Each year when autumn arrives, I’m drawn by a kind of inner gravity to revisit the work of Ray Bradbury, and to recharge his fictional vision within me. This is always inextricably intertwined with the transcendent longing that I mentioned in my previous (just-published) column, Fantasy, Horror, and Infinite Longing.
There I talked about the sense of transcendent yearning that I’ve experienced intermittently since childhood, and that often comes to me as a companion to the autumn season. I speculated about its profound significance for both human consciousness and the fantasy and horror genres, and I talked about some of the authors — C.S. Lewis, H.P. Lovecraft, Colin Wilson — who have known it and focused directly on it in their work.
Here I focus on the fact that Bradbury is a master at both arousing and confirming this experience of heightened inner intensity. My first readings of The October Country, The Illustrated Man and Something Wicked This Way Comes as an early adolescent left a permanent mark on me, both intellectually and emotionally. More than just the sum of their parts, his books and stories conveyed to me then, and convey to me now, an entire vision of the world in which darkness and light both intensify to new heights and depths of vividness, and all the daily details of life assume a kind of mythic numinosity. Which is to say that his work exemplified then, and still exemplifies now, what I take to be the deep raison d’être of fantasy and horror.
Right now, in the heart of the October and Halloween season, is the time of year with which Bradbury’s name and persona are perhaps most strongly associated in the minds of his readers. His classic The October Country is a canonical fantasy-horror text, and it’s one of those vibrant books that doesn’t just subsist on its reputation but continues to be read and reread by those who adore it, and discovered anew those who are astonished by it. For my money, it channels the emotional essence of the month with profound power, just as one would hope from its title. Pair it with his short novel The Halloween Tree, not to mention its Emmy-winning cartoon adaptation, and you have a double confirmation of his rootedness in the season. Then there’s the fact that he has publicly identified Halloween as his favorite day of the year since at least the 1970s.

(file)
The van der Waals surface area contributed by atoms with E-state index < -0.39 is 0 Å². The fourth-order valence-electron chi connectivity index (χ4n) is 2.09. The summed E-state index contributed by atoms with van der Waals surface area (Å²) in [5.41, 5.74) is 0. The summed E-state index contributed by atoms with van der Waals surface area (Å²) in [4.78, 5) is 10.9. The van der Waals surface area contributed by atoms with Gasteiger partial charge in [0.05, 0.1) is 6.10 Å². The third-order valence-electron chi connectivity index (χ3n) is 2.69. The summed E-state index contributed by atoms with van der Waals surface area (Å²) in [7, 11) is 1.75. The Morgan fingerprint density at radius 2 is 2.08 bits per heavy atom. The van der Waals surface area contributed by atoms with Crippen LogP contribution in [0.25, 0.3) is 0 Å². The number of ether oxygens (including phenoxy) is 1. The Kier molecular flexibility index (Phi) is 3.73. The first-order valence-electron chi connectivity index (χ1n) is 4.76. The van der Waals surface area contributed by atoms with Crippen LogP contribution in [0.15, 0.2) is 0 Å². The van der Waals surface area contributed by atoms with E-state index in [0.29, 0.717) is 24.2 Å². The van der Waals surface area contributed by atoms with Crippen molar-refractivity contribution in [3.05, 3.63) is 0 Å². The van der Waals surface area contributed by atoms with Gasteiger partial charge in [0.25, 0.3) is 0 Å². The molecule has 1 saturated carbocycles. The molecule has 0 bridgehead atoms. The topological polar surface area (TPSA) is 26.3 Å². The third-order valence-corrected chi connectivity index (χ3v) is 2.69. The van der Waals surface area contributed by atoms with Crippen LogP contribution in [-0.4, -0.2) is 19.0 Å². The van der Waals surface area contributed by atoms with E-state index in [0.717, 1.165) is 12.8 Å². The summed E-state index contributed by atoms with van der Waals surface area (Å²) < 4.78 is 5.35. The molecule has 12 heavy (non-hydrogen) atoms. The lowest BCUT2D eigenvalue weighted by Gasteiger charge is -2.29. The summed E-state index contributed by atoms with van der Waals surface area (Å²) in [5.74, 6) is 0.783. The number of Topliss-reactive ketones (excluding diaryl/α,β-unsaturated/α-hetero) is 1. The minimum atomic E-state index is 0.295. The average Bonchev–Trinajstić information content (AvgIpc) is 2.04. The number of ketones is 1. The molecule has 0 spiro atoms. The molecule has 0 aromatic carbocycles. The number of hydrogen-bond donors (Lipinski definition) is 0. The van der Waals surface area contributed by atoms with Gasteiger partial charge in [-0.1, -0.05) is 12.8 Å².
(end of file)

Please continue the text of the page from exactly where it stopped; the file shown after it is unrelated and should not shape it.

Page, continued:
Bradbury turned 90 years old two months ago, on August 22. The event was marked by a week of celebratory activities in Los Angeles, where he has lived since 1934, when he moved there with his family at the age of 13. A brilliant graphic novel adaptation of his Fahrenheit 451 was released just last year to widespread acclaim. Multiple new movie adaptations of his books and stories are in development. New editions of his work, and also new work fresh from his hand, continue to appear each year. June of this year saw the publication of Listen to the Echoes: The Ray Bradbury Interviews, a collection of conversations between him and his biographer, Sam Weller. Weller also interviewed him this year for The Paris Review. Bradbury is as hot as ever, if not more so. He continues to be not just legendary but pressingly relevant.
Maybe this is why I find that in his case, I really don’t want to think of the longing as sehnsucht. It’s a wonderful word, but I feel that the version of the experience he arouses deserves it own special name. So I hereby coin “the October Mystique” as the preferred term for referring to Bradbury’s signature inflection on this crucial emotional-affective experience of longing-and-terror that’s so very central to the speculative genres. In his hands, it serves as a kind of spiritual solvent that he’s been using for over six decades to cleanse our inner eye.
When I conceived the idea to write about all of this, I also decided to invite some of my writer friends and colleagues to contribute their own thoughts about Bradbury and his significance for them personally. Below are the responses I received: six additional appreciations to add to my own, for a symbolically pleasing total of seven. Not all of them focus on Bradbury’s role as an inciter of spiritual longing, but all illuminate some aspect of the man and his work. Taken together, they paint a portrait that I hope you’ll agree is perfect for gazing into on cold, dark October nights, when reality elongates and convolutes outside the window, and we need a guide to help us make sense of the encroaching shadows and their paradoxical light-and-dark meanings.
Bradbury has the ability to create a sense of longing in a reader that resonates with the iconography of our childhoods. It’s as if he has an electric line into that part of our souls which holds the desire to return to the sun-drenched days and shadow-cloaked nights of our youth, when fields of dandelions, warm night winds, and curtains of fireflies lit the night. The act of opening each of his books is like flipping a switch. It electrifies us as we journey through page after page of his signature coming-of-age wonder. Something Wicked This Way Comes and Dandelion Wine are flipsides of this longing, and although they both share elements of light and dark, Wicked is the darker of the pair, shining gloomily in the midnight hours of our youth, evoking many of the fears that served to create us, and forcing us to relive them as we reforge ourselves anew.